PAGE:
A series of events Crypto's 2022 timeline

A series of events: Crypto’s 2022 timeline

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The macroeconomic outlook for the cryptocurrency industry appears grim heading into the new year as the fallout from Bahamas-based cryptocurrency exchange FTX.com and the trial of its founder Sam Bankman-Fried continue to cast shadows, and strengthen scrutiny on regulatory issues globally.

Despite obstacles ahead, the technology appears here to stay. Amid warnings of market volatility, many governments and regulators have signaled interest in blockchain technology, whether for use in central bank digital currencies (CBDCs) or carbon credit markets

Forkast recaps the events of 2022. 

February: ‘Crypto Bowl’

Riding on a high from 2021, the crypto industry had big plans for this year and major firms splashed millions on advertising. 

The Super Bowl in the U.S., watched by an estimated 200 million viewers on Feb. 14, saw crypto firms such as Coinbase, FTX, Crypto.com and eToro dominate advertisements. 

FTX’s commercial, which featured American sitcom legend Larry David, urged viewers not to “miss out” on the next big thing – crypto. 

March: Major crypto hack, U.S. Fed begins to raise interest rates

The U.S. Federal Reserve raised the benchmark federal funds rate by 25 basis points to a range of 0.25% to 0.50%, its first rate hike since 2018.

The Ronin network that supports the popular Axie Infinity blockchain gaming platform became the victim of one of the largest cryptocurrency hacks ever in March. Hackers breached the network and stole around US$625 million worth of Ethereum and the USDC stablecoin. 

U.S. officials said that a North Korean state-backed hacking collective, Lazarus Group, was involved in the theft. With the help of U.S. authorities and crypto security firms, over US$30 million of funds have been recovered. This was one of the first of several hacks in 2022.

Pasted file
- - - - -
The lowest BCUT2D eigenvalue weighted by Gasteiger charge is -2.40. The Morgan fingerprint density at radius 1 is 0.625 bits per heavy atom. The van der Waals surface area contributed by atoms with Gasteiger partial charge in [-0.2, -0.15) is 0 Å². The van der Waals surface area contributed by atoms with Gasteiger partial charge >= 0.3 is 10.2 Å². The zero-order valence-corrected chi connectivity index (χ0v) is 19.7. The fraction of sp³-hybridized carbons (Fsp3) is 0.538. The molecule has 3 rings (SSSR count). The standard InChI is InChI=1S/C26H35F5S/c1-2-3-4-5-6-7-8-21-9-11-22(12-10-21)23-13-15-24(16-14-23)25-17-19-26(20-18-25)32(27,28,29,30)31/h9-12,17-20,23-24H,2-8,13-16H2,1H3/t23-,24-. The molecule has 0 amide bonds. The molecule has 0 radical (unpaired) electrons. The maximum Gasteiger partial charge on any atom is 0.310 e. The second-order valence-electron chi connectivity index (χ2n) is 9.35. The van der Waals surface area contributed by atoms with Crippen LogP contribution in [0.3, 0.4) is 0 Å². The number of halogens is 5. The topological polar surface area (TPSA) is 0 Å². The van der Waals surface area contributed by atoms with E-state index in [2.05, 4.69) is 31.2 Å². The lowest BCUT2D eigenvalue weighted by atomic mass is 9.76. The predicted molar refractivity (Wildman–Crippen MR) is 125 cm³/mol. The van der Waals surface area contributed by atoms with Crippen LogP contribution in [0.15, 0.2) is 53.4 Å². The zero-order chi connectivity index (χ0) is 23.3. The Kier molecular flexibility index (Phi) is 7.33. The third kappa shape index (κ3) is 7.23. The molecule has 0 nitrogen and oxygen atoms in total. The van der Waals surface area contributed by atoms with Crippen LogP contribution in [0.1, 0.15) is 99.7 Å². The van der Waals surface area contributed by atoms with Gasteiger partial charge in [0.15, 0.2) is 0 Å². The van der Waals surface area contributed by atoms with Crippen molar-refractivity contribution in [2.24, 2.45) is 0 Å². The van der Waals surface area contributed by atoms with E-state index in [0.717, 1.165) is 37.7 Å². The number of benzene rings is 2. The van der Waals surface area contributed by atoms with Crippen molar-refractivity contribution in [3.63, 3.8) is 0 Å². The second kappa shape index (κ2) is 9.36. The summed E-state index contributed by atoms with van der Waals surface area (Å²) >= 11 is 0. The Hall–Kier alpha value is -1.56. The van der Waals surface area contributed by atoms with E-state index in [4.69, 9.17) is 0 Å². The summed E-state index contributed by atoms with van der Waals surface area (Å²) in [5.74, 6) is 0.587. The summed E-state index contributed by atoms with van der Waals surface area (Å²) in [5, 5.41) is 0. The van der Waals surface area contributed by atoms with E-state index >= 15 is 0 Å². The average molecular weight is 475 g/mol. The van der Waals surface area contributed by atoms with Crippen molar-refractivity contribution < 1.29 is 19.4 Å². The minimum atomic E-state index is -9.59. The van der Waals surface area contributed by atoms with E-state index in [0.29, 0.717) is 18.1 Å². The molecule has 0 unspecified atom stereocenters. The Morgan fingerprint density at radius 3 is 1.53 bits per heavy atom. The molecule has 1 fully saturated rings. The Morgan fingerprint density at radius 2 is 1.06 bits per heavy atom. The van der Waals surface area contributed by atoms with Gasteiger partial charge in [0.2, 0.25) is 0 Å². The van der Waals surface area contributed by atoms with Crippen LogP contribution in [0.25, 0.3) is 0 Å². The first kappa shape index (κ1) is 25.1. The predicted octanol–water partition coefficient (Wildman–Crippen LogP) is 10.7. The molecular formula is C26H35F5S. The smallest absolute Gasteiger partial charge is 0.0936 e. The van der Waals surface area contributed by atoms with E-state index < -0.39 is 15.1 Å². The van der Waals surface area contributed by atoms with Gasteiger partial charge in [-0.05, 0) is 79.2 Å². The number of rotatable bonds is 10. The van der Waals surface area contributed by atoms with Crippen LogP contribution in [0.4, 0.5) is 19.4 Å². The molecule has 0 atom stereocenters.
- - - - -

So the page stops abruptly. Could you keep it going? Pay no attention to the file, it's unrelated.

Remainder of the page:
May: Terra-LUNA crashes 

The Terra network and its founder Do Kwon began the year on a high note. Terra’s algorithmic stablecoin TerraUSD (UST) had a market cap as high as almost US$18.7 billion in April. That all fell apart within a few days in May.

UST’s U.S. dollar peg began to waver on May 9 and slid to US$0.479 on May 11. The price rebounded a day later before it plunged below US$0.10 on May 19.

June: Terra-LUNA contagion begins

On Jun. 12, U.S. cryptocurrency lender Celsius froze withdrawals, swaps, and transfers in response to “extreme market conditions” and later laid off 150 employees and attempted to restructure

On Jun. 27, another crypto lender U.S.-based Voyager issued a notice of default to hedge fund Three Arrows Capital (3AC) for failing to service a loan worth about US$665 million.

Singapore-based 3AC was next to fall. On Jun. 29, the firm was ordered liquidated by a British Virgin Islands court. Two days later, 3AC filed for bankruptcy under Chapter 15. 

July: More fallout from Terra-LUNA, NFTs begin to waver, ‘crypto winter’ sets in

On Jul. 5, Voyager and its affiliates filed for bankruptcy under Chapter 11. Celsius filed for bankruptcy under Chapter 11 on Jul. 13. 

FTX proposed acquiring the bankrupt Voyager on Jul. 28 but in a court filing, Voyager called FTX’s proposal a “low-ball bid dressed up as a white knight rescue.”

The non-fungible tokens (NFT) market also declined in tandem with crypto.  

Monthly NFT trading volumes fell from over US$4.9 billion in January to under US$1 billion in June, per NFT data aggregator CryptoSlam. In October, that figure dropped below half a million.